Objectives: To identify predictors of institutionalization in a community-based cohort of older adults.
Design: Prospective, longitudinal. After initial assessment at study entry, surviving participants were reassessed in a series of approximately biennial waves until October 2001; baseline for the current analysis was Wave 2 (1989–91).
Largely rural, blue-collar community in the mid-Monongahela Valley of southwestern Pennsylvania.
Participants: A population-based cohort of 1,147 adults, aged 66 and older (mean 74.1) at baseline, who were not already institutionalized and who had complete data on all variables of interest.
Measurements: Cox proportional hazards models were used to identify predictors of institutionalization from among selected variables measured at baseline, including age, sex, education, marital status, living arrangements, ability to perform instrumental activities of daily living (IADLs), depressive symptoms, number of prescription medications (as an index of overall morbidity), self-reported social support, hospitalization during the preceding year, and cognitive functioning. Dementia was defined according to the operational criteria of the Diagnostic and Statistical Manual of Mental Disorders, Third Edition, Revised, and by a Clinical Dementia Rating of 0.5 or greater, based on a standardized clinical assessment. The outcome variable was institutionalization, defined as entry into in a nursing home.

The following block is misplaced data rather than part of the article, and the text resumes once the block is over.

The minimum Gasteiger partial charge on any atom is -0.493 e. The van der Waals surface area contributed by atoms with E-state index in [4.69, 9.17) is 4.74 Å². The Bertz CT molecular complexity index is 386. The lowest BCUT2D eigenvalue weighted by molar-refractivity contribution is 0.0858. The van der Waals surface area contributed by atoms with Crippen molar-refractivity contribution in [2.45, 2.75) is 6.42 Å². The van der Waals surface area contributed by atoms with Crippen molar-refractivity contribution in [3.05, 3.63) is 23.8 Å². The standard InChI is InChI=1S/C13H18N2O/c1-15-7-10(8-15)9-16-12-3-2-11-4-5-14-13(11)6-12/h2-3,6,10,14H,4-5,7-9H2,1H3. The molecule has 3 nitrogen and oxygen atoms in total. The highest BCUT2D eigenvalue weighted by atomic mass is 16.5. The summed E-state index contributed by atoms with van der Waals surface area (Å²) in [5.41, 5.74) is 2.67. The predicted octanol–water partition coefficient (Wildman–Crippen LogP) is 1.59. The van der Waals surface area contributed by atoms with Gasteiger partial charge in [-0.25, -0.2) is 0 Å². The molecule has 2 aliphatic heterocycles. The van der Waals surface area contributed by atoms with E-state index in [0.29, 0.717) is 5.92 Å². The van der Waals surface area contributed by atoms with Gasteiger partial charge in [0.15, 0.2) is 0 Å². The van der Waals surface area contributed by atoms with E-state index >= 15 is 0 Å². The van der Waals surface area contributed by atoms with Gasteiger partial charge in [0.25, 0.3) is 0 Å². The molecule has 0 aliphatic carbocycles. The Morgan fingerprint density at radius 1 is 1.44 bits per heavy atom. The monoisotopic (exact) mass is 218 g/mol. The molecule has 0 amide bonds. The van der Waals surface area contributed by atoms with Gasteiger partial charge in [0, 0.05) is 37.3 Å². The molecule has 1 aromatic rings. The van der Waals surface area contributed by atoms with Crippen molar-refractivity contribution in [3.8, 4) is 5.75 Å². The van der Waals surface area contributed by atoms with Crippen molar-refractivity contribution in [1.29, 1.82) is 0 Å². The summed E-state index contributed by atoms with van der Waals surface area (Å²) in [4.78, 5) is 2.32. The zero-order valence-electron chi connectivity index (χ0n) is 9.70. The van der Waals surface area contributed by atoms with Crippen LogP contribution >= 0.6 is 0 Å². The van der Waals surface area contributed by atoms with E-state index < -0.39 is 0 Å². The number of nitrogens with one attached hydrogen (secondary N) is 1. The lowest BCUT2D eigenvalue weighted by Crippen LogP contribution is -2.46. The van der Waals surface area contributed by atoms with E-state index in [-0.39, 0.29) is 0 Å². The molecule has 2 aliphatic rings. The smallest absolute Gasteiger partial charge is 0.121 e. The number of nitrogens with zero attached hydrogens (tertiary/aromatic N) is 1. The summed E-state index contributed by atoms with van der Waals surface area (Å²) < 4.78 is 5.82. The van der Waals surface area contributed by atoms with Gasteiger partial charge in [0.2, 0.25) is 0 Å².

Results: Significant predictors of institutionalization were dementia (hazard ratio (HR)=5.09, 95% confidence interval (CI)=2.92–8.84), measured as a time-dependent variable; older age (HR=1.06, 95% CI=1.03–1.10); IADL disability (HR=1.31, 95% CI=1.15–1.50); worse/less social support (HR=1.27, 95% CI=1.10–1.46); and number of prescription medications (HR=1.21, 95% CI=1.11–1.32), measured at baseline. The interaction between number of prescription drugs and dementia was also significant, suggesting that prescription medication count had less effect on institutionalization in those with dementia than in those without.
Conclusion: Dementia emerged as the most potent risk factor for institutionalization in this 12-year community-based epidemiological study. Medical burden conferred greater vulnerability to institutionalization in nondemented persons than in those with dementia.